Lydia Davis is the author of one novel and seven story collections, the most recent of which is Can’t and Won’t (2014). Her Collected Stories was published in 2009. She is also the translator, from the French, of Swann’s Way (2003) and Madame Bovary (2010) and has been appointed, this year, the French-American Foundation’s inaugural Laureate in Translation. A bi-lingual edition of her translations from the Dutch, of the very short stories of A.L. Snijders, first presented in our Fall 2011 issue, will be published in Amsterdam by AFdH in September.
Who are you and what do you translate?
I’m Lydia Davis, both fiction writer and translator. I’ve been both for as long as I can remember, and they complement each other nicely. I spent decades translating from French and then, about ten years ago, started widening my scope of languages—first with Spanish, then with Dutch and German. I’ve also—just for the challenge—translated one story from the Portuguese and a few from the two principal Norwegian languages.
I should add, since you asked what I translate, not from which languages, that my most recent major translations from French were Proust’s Swann’s Way and Flaubert’s Madame Bovary. After those two projects, which occupied several years each, I vowed to translate only very short stories. I have mainly stuck to that vow. READ MORE…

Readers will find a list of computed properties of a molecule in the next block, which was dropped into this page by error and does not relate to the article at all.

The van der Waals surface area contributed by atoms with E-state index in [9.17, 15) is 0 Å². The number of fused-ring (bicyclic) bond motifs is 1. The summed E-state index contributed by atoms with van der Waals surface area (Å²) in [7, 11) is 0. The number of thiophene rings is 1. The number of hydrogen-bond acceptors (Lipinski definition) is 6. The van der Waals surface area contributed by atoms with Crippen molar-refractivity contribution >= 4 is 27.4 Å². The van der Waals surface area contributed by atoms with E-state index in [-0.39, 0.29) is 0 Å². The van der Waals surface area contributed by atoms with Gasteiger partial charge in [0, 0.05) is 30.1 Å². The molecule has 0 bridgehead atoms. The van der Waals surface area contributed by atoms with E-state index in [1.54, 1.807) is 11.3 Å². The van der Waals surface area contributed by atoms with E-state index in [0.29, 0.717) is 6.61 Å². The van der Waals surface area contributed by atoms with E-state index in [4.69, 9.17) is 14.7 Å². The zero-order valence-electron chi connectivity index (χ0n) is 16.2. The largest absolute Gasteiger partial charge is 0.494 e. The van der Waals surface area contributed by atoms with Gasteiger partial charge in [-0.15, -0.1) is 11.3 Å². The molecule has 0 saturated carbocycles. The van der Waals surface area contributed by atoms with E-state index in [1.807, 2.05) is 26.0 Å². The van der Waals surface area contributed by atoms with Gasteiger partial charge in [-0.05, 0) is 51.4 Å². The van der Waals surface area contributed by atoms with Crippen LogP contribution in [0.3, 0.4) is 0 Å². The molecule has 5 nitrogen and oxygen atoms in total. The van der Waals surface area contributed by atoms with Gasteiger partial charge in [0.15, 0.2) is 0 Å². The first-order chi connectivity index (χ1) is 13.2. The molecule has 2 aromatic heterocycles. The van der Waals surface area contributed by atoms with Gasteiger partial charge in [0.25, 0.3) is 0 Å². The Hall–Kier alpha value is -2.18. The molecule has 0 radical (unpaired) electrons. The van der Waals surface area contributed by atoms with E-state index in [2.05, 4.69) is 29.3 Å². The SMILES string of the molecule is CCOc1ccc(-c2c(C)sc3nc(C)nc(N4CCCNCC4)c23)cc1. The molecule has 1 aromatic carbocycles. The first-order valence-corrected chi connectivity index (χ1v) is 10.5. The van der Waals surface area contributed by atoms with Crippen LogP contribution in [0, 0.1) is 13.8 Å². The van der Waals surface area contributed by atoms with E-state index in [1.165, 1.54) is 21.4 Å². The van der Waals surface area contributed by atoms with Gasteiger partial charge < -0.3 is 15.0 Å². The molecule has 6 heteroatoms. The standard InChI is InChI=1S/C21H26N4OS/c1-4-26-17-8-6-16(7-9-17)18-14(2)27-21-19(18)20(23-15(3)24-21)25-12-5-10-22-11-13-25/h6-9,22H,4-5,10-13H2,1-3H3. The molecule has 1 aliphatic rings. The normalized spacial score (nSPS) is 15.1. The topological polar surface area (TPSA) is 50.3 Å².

Translated by Susan Bernofsky
In a forest painted by Diaz, a little motherkin and her child stood still. They were now a good hour from the village. Gnarled trunks spoke a primeval tongue. The mother said to her child: “In my opinion, you shouldn’t cling to my apron strings like that. As if I were here only for you. Benighted creature, what could you be thinking? You’re just a small child, yet want to make grownups dependent on you. How ill-considered. A certain amount of thinking must enter your slumbering head, and to make that happen, I shall now leave you here, alone. Stop clutching at me with those little hands this instant, you uncouth, importunate thing! I have every reason to be angry with you—and I believe I am. It’s time you were told the unadorned truth, otherwise you’ll stay a helpless child all your life, forever reliant on your mother. To teach you what it means to love me, you must be left to your own resources, you’ll have to seek out strangers and serve them, hearing nothing but harsh words from them for a year, two years, perhaps longer. Then you’ll know what I was to you. But always at your side, I am unknown to you. That’s right, child, you make no effort at all, you don’t even know what effort is, let alone tenderness, you uncompassionate creature. Always having me at your side makes you mentally indolent. Not for a minute do you stop to think—that’s what indolence is. You must go to work, my child, you’ll manage it if you want to—and you’ll have no choice but to want to. I swear to you, as truthfully as I am standing here with you in this forest painted by Diaz, you must earn your livelihood with bitter toil so that you will not go to ruin inwardly. Many children grow coarse when they are coddled, because they never learn to be thoughtful, thankful. Later, they all turn into ladies and gentlemen who are beautiful and elegant on the outside but self-absorbed nonetheless. To save you from becoming cruel and succumbing to foolishnesses, I am treating you roughly, because overly solicitous treatment produces people free from conscience and care.” READ MORE…